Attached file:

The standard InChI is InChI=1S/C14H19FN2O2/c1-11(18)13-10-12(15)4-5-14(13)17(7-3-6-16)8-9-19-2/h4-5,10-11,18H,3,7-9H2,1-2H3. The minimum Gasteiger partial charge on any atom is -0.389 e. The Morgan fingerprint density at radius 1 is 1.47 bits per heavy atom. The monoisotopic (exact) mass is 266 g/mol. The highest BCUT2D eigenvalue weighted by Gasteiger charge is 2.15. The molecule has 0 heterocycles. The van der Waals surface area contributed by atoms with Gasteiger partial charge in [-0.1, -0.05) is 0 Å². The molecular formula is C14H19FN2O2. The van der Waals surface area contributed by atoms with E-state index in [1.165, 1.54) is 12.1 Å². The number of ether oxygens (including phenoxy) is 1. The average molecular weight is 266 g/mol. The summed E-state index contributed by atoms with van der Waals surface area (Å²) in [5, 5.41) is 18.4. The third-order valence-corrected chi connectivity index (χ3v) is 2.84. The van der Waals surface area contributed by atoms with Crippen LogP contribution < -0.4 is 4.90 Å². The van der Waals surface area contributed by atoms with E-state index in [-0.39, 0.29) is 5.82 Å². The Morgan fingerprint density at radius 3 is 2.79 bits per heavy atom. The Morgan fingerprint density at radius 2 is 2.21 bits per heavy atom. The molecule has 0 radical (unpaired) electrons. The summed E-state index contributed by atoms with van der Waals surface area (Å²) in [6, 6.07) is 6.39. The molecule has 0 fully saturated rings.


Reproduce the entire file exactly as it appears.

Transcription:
The standard InChI is InChI=1S/C14H19FN2O2/c1-11(18)13-10-12(15)4-5-14(13)17(7-3-6-16)8-9-19-2/h4-5,10-11,18H,3,7-9H2,1-2H3. The minimum Gasteiger partial charge on any atom is -0.389 e. The Morgan fingerprint density at radius 1 is 1.47 bits per heavy atom. The monoisotopic (exact) mass is 266 g/mol. The highest BCUT2D eigenvalue weighted by Gasteiger charge is 2.15. The molecule has 0 heterocycles. The van der Waals surface area contributed by atoms with Gasteiger partial charge in [-0.1, -0.05) is 0 Å². The molecular formula is C14H19FN2O2. The van der Waals surface area contributed by atoms with E-state index in [1.165, 1.54) is 12.1 Å². The number of ether oxygens (including phenoxy) is 1. The average molecular weight is 266 g/mol. The summed E-state index contributed by atoms with van der Waals surface area (Å²) in [5, 5.41) is 18.4. The third-order valence-corrected chi connectivity index (χ3v) is 2.84. The van der Waals surface area contributed by atoms with Crippen LogP contribution < -0.4 is 4.90 Å². The van der Waals surface area contributed by atoms with E-state index in [-0.39, 0.29) is 5.82 Å². The Morgan fingerprint density at radius 3 is 2.79 bits per heavy atom. The Morgan fingerprint density at radius 2 is 2.21 bits per heavy atom. The molecule has 0 radical (unpaired) electrons. The summed E-state index contributed by atoms with van der Waals surface area (Å²) in [6, 6.07) is 6.39. The molecule has 0 fully saturated rings.